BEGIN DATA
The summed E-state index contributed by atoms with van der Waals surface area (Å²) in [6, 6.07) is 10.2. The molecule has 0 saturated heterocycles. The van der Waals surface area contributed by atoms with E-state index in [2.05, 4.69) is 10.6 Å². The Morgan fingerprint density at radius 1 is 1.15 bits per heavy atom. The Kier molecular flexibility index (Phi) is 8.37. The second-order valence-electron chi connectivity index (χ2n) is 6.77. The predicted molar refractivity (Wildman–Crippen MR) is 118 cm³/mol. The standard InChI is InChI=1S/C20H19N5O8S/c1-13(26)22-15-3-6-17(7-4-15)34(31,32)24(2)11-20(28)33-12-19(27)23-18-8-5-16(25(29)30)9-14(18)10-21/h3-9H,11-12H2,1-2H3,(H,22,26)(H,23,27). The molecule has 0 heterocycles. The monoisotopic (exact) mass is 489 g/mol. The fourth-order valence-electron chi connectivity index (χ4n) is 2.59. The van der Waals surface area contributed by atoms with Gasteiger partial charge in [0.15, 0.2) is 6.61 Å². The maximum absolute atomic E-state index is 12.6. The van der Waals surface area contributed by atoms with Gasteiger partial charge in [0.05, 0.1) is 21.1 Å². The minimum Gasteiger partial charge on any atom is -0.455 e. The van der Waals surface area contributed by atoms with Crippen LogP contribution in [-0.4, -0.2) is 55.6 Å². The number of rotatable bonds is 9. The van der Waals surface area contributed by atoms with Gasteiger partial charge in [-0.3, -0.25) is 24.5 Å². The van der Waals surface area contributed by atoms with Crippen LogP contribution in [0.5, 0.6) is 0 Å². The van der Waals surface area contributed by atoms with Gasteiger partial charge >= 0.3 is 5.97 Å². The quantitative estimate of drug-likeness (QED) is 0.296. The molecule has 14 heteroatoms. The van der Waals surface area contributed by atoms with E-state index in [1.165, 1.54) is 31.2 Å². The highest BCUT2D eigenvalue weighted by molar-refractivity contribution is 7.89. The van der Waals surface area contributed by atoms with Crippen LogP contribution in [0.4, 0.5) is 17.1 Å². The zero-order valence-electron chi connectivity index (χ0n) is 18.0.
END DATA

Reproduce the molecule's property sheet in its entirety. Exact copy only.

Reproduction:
The summed E-state index contributed by atoms with van der Waals surface area (Å²) in [6, 6.07) is 10.2. The molecule has 0 saturated heterocycles. The van der Waals surface area contributed by atoms with E-state index in [2.05, 4.69) is 10.6 Å². The Morgan fingerprint density at radius 1 is 1.15 bits per heavy atom. The Kier molecular flexibility index (Phi) is 8.37. The second-order valence-electron chi connectivity index (χ2n) is 6.77. The predicted molar refractivity (Wildman–Crippen MR) is 118 cm³/mol. The standard InChI is InChI=1S/C20H19N5O8S/c1-13(26)22-15-3-6-17(7-4-15)34(31,32)24(2)11-20(28)33-12-19(27)23-18-8-5-16(25(29)30)9-14(18)10-21/h3-9H,11-12H2,1-2H3,(H,22,26)(H,23,27). The molecule has 0 heterocycles. The monoisotopic (exact) mass is 489 g/mol. The fourth-order valence-electron chi connectivity index (χ4n) is 2.59. The van der Waals surface area contributed by atoms with Gasteiger partial charge in [0.15, 0.2) is 6.61 Å². The maximum absolute atomic E-state index is 12.6. The van der Waals surface area contributed by atoms with Gasteiger partial charge in [0.05, 0.1) is 21.1 Å². The minimum Gasteiger partial charge on any atom is -0.455 e. The van der Waals surface area contributed by atoms with Crippen LogP contribution in [-0.4, -0.2) is 55.6 Å². The number of rotatable bonds is 9. The van der Waals surface area contributed by atoms with Gasteiger partial charge in [-0.3, -0.25) is 24.5 Å². The van der Waals surface area contributed by atoms with Crippen LogP contribution in [0.5, 0.6) is 0 Å². The van der Waals surface area contributed by atoms with Gasteiger partial charge >= 0.3 is 5.97 Å². The quantitative estimate of drug-likeness (QED) is 0.296. The molecule has 14 heteroatoms. The van der Waals surface area contributed by atoms with E-state index in [1.165, 1.54) is 31.2 Å². The highest BCUT2D eigenvalue weighted by molar-refractivity contribution is 7.89. The van der Waals surface area contributed by atoms with Crippen LogP contribution in [0.4, 0.5) is 17.1 Å². The zero-order valence-electron chi connectivity index (χ0n) is 18.0.